Lawsuit: Inmate firefighters 'mocked' by Nev. officials over burn injuries
Inmates said they were "mocked and ignored" when they told their supervisors of what would later be determined as second-degree burns and blisters
By Gabe Stern
CARSON CITY, Nev. — A group of prison firefighters said their feet burned and their socks melded to their feet during a gruesome fire clean-up assignment that left several unable to walk, stand or shower without assistance for days, according to a new lawsuit.
Still, the firefighters were “mocked and ignored” when they initially told their supervisors of what would later be determined as second-degree burns and blisters, according to the Thursday filing by the ACLU of Nevada.
The 35-page civil complaint alleges negligence, intentional infliction of emotional distress and violations of state and federal constitutional bans on cruel and unusual punishment. It seeks at least $700,000 in damages for seven plaintiffs in Nevada, several changes in training and policy, and discipline for state employees “whose negligence and/or intentional conduct results in injury to ... people required to work while incarcerated.”
The firefighters were trained at Jean Conservation Camp, the only training facility owned by the Nevada Division of Forestry designed for incarcerated women. State corrections employees supervise the camp.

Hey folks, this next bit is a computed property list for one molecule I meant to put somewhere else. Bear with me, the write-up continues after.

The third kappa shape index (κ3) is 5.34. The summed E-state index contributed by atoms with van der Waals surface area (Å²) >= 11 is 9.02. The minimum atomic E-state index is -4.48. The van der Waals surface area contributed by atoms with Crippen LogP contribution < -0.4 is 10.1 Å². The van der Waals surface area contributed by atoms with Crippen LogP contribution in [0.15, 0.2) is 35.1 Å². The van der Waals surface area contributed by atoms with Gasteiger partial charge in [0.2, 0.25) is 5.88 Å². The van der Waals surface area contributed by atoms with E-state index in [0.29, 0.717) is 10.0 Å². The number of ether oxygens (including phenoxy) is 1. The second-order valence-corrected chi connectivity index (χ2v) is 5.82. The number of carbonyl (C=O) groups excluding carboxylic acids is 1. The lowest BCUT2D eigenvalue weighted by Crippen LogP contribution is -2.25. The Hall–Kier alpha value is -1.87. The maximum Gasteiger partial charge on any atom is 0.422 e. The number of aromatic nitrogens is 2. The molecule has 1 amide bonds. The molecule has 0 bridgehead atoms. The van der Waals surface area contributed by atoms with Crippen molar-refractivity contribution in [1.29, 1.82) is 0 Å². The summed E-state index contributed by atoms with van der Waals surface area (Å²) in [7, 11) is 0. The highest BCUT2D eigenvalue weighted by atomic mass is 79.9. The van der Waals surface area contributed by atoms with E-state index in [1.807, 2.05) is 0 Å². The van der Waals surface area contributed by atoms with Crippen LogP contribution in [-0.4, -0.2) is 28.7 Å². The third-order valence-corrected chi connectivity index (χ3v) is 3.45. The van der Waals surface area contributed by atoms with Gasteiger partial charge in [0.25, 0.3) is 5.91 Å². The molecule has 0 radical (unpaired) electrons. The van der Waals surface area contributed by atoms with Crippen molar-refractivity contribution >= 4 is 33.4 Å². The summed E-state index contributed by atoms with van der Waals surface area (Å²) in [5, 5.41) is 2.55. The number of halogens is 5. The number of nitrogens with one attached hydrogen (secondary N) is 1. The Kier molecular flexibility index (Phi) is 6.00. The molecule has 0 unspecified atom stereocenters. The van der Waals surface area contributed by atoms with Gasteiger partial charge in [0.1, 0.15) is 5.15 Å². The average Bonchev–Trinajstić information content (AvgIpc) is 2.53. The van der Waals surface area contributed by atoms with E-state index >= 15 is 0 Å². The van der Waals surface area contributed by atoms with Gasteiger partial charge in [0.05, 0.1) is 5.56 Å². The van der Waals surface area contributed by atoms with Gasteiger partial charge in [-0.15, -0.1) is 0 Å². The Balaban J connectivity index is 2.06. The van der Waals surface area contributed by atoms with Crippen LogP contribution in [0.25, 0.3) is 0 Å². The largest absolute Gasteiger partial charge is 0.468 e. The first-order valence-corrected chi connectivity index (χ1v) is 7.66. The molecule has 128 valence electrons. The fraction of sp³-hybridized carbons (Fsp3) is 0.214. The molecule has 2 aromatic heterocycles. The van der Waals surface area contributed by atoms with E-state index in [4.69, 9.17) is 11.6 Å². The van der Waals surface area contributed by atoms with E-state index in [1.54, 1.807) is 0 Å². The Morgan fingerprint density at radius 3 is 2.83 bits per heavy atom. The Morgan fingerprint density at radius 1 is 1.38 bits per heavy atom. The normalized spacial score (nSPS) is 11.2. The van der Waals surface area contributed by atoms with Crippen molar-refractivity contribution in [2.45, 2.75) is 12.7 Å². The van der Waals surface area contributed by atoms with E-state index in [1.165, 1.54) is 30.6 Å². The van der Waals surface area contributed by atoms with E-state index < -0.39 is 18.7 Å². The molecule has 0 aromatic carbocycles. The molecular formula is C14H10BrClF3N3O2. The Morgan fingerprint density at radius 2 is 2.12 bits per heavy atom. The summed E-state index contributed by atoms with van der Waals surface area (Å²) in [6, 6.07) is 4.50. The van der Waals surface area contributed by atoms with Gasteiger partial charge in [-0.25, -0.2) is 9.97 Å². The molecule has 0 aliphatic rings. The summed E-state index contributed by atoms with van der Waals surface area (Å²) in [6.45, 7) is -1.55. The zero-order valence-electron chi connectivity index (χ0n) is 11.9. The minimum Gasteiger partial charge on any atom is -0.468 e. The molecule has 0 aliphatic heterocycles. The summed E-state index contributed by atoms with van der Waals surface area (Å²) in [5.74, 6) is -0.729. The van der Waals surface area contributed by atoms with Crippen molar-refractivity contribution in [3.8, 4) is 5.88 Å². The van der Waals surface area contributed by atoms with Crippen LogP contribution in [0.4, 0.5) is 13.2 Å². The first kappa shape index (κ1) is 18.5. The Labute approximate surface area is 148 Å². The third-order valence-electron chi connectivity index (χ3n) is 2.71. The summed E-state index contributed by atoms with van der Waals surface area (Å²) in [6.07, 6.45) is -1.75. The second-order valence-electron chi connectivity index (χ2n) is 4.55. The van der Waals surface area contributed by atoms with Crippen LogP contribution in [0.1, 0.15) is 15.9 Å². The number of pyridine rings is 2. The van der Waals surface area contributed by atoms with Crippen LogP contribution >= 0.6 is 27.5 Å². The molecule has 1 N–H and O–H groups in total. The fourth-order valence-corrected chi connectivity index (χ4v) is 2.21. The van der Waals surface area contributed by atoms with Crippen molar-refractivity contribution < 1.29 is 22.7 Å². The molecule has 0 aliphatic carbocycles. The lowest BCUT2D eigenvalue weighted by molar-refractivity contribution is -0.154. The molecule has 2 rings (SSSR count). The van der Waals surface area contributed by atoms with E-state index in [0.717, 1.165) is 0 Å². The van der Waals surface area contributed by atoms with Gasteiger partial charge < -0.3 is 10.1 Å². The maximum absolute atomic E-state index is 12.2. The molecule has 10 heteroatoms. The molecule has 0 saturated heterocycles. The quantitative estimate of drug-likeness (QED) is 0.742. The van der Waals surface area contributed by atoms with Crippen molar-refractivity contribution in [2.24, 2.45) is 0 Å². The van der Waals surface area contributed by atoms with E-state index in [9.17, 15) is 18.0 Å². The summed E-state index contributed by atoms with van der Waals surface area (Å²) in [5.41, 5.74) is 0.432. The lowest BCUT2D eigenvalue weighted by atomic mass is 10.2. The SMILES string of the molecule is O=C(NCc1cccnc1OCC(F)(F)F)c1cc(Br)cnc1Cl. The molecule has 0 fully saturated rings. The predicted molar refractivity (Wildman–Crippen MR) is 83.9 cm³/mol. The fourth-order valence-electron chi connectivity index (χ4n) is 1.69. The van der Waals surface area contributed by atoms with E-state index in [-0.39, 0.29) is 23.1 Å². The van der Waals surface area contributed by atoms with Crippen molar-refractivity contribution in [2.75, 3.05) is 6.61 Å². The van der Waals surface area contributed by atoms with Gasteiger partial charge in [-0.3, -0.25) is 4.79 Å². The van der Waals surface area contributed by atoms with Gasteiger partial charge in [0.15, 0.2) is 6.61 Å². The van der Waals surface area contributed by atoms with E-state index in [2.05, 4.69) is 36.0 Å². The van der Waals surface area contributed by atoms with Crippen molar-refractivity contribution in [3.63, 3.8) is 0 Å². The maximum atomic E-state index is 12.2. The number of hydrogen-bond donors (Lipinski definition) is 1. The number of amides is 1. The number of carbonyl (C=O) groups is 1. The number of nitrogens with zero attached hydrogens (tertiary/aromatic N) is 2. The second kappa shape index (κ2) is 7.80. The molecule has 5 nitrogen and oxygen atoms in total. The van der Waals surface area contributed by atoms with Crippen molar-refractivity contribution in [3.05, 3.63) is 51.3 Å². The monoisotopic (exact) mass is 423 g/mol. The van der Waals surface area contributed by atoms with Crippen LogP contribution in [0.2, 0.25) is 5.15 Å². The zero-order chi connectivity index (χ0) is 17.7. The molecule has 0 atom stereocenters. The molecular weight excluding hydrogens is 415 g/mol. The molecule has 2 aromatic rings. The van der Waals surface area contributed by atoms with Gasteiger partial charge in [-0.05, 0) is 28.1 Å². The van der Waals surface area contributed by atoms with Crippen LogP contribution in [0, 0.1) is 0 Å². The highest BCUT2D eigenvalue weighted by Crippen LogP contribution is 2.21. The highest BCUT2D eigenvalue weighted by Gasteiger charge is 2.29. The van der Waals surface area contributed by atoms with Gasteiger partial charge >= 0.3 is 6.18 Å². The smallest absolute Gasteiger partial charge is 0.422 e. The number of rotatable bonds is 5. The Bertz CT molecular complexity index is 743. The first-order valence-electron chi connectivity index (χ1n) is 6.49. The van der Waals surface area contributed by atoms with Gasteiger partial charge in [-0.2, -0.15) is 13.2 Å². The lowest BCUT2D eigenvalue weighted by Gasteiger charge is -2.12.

The defendants include the Nevada Division of Forestry and Department of Corrections, their respective department heads and several forestry employees who were on-site and allegedly did not act on complaints.
Division of Forestry and Department of Corrections officials declined Thursday to comment, citing pending litigation.
The lawsuit describes a morning of cleaning out “red-hot embers, churning burning soil and ripping out tree stumps” during a wildfire clean-up assignment in an area carpeted by hot soil and burning embers in April 2021.
The lawsuit alleges that when the sole of one plaintiff’s boot melted off from the heat, a Nevada Division of Forestry supervisor duct-taped it back on and told her to continue working. When another plaintiff started crying from pain, the supervisor allegedly said, “You can keep crying as long as you keep working.”
None of the seven plaintiffs received medical treatment that night, the lawsuit alleges, in what the ACLU described as the state’s “dangerously deficient training and equipment” for incarcerated firefighters.
Two days later, the complaint said, four of the seven plaintiffs were taken to a Las Vegas hospital where they endured a painful procedure, with no medication, involving “hospital staff (cutting) away all the dead skin and tissue from burns on the bottoms of plaintiffs’ feet.”
The ACLU is requesting a trial by jury.
“We filed this case to make sure no one is ever treated like this again,” ACLU of Nevada legal director Chris Peterson said in a statement. “Our clients are not disposable. These are human beings, and they have rights.”
In Nevada, certain incarcerated people are eligible for wildland firefighting under certain requirements and are paid $24 per day.
The ACLU called the current three days of in-class training before incarcerated firefighters are sent to fire scenes inadequate. The lawsuit said that as of 2021, prison firefighters made up about 30% of the state Division of Forestry fire response capacity.
“The training does not include training in identifying and reporting firefighting-related injuries,” the court filing said.
The ACLU also said there should be a way to report negligent supervision without fear of retaliation, and that there should be a policy to get newer equipment for firefighters.